Liquidity Adjustment Facility: Hi, Friends Today I am going to share some interesting information on the topic of Liquidity Adjustment Facility.
Please go through the article and enjoy reading it.
Liquidity Adjustment Facility
What is a Liquidity Adjustment Facility?
A Liquidity Adjustment Facility that is LAF is a tool used in the monetary policy. It is mainly by the Reserve Bank of India that is RBI. Allows banks to borrow the money through repurchase agreements. The repos or to make loans to the Reserve Bank of India through the reverse repo agreements.
This arrangement is effective in managing the liquidity pressures. Also, it is assuring basic stability in the financial markets. In the United States, the Federal Reserve conducts repos and reverses the repos under its open market operations.
The Reserve Bank of India introduced the LAF as a result of the Narasimham Committee. On the Banking Sector Reforms in the year 1998.
The Basics of LQA
Liquidity adjustment facilities are used to help the banks in resolving any short-term cash shortages. During periods of economic instability or from any other form of stress. Which is caused by forces beyond their control.
Various banks use having the right to do the securities. As the collateral through a repo agreement. Also, use the funds to suffering their short-term requirements. Thus remaining stable.
The facilities are implemented on a day-to-day basis. As many banks and other financial institutions ensure they have enough capital in the overnight market. The transacting of liquidity adjustment facilities is taking place.
That is an auction at a set time of the day. An independent wishing to raise the capital to fulfill a shortfall engages in repo agreements. While one with excess capital does the opposite and. It also put into effect a reverse repo.
LQA Facility and the Economy
The Reserve Bank of India can use the liquidity adjustment facility. To manage the high levels of a general increase in prices. Also, fall in the purchasing value of money. It does so by increasing the repo rate. Which raises the cost of servicing debt. This is in turn, reduces the investment and also money supply in India’s economy.
Introducing a statement, if the Reserve Bank of India is trying to encourage the economy. After a period of slow economic growth. It can also lower the repo rate to encourage businesses to borrow. Thus increasing the money supply.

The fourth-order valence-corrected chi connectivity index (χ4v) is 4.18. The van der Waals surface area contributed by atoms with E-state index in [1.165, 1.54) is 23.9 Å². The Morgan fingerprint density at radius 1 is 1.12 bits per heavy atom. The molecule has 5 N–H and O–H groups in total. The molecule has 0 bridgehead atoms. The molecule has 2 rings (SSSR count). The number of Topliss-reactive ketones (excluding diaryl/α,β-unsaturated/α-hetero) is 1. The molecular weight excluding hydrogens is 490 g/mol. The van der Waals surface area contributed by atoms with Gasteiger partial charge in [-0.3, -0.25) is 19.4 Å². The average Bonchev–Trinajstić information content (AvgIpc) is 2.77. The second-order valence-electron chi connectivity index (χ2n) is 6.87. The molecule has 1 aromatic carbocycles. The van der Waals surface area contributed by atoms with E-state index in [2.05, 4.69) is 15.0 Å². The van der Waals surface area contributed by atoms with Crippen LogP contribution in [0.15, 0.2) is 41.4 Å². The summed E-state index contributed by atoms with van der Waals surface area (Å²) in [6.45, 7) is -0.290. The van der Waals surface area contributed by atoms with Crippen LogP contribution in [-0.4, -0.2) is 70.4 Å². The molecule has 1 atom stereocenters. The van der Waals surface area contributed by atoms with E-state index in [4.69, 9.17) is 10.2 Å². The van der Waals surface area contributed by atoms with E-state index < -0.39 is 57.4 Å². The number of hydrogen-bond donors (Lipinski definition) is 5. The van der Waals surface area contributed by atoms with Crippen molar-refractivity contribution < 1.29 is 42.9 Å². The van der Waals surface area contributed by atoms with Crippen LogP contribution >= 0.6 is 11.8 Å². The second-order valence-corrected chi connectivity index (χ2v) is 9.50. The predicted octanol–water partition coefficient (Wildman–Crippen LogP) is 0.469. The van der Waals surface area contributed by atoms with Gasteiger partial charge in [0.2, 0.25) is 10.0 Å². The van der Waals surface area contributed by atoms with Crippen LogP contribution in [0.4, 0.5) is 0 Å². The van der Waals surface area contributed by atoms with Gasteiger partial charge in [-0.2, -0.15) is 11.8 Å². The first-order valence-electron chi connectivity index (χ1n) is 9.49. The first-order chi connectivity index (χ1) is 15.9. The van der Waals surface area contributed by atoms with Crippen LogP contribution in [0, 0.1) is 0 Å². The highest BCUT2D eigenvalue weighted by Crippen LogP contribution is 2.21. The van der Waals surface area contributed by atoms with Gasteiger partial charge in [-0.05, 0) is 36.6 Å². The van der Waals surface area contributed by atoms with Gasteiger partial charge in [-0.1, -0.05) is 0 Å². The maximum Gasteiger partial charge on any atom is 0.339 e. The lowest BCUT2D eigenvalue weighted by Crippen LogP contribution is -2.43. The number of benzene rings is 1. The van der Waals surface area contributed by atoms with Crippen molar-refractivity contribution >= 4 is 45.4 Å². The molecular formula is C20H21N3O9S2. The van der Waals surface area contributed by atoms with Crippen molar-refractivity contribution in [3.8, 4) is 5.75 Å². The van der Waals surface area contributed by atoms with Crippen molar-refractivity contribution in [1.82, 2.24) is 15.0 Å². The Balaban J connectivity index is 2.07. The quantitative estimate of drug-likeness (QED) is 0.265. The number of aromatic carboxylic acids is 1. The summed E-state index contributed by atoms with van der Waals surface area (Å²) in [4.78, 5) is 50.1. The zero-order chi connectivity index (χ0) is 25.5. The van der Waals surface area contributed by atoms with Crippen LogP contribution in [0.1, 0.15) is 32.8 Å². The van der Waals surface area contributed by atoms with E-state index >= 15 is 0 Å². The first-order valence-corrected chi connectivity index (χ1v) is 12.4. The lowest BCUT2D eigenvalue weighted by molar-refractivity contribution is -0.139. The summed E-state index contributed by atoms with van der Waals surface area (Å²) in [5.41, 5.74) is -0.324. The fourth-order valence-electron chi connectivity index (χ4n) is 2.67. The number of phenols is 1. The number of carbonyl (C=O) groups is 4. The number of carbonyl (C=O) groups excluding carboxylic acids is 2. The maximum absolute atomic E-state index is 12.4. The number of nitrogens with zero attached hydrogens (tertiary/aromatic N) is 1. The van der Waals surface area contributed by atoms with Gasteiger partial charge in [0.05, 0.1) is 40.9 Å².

Recently, the Reserve Bank of India cut the repo rate by 40 basis points in the year May 2020. To 4.00% from 4.40% earlier. Due to weak economic activity, gentle and kindly inflation, and also the slower global growth. At the same time, the reverse repo rate was cut to 3.35% from 3.75%.
Also a downfall of 40 basis points. The cuts mirror monetary policy decisions are made by central banks. Around the world in the spring and also summer of the year 2020. As the governments have attempted to temper the economic effect of the COVID-19 pandemic situations.
Let us assume if a bank has a short-term cash shortage. Due to a recession firmly holding the attention of the Indian economy. The bank would use the Reserve Bank of India’s liquidity adjustment facility.
By executing a repo agreement and by selling the government securities to the Reserve Bank of India in return for a loan. With an agreement to repurchase those securities back.
For example, let us say the bank needs a one-day loan for around 50,000,000 Indian rupees. Executes a repo agreement at 6.25%. The bank’s payable interest on the loan is around Rs. 8,561.64. That is Rs. 50,000,000 x 6.25% / 365.
Now let’s suppose the economy is expanding. The bank has excess cash on hand. In this case, the bank would execute a reverse repo agreement by making a loan to the Reserve Bank of India. In the exchange for government securities.
In which it agrees to repurchase those securities. For example, the bank may have Rs. 25,000,000 available to loan the Reserve Bank of India.
It decides to execute a one-day reverse repo agreement at 6%. The bank would receive the amount of Rs. 4109.59 in interest from the Reserve Bank of India. That is Rs. 25,000,000 x 6% / 365.
So, this is the important information on the topic of Liquidity Adjustment Facility. Here I have mentioned the Meaning, Basics, its Adjustment, and Economy.
If any Queries or Questions is persisting then, please comment on the viewpoints.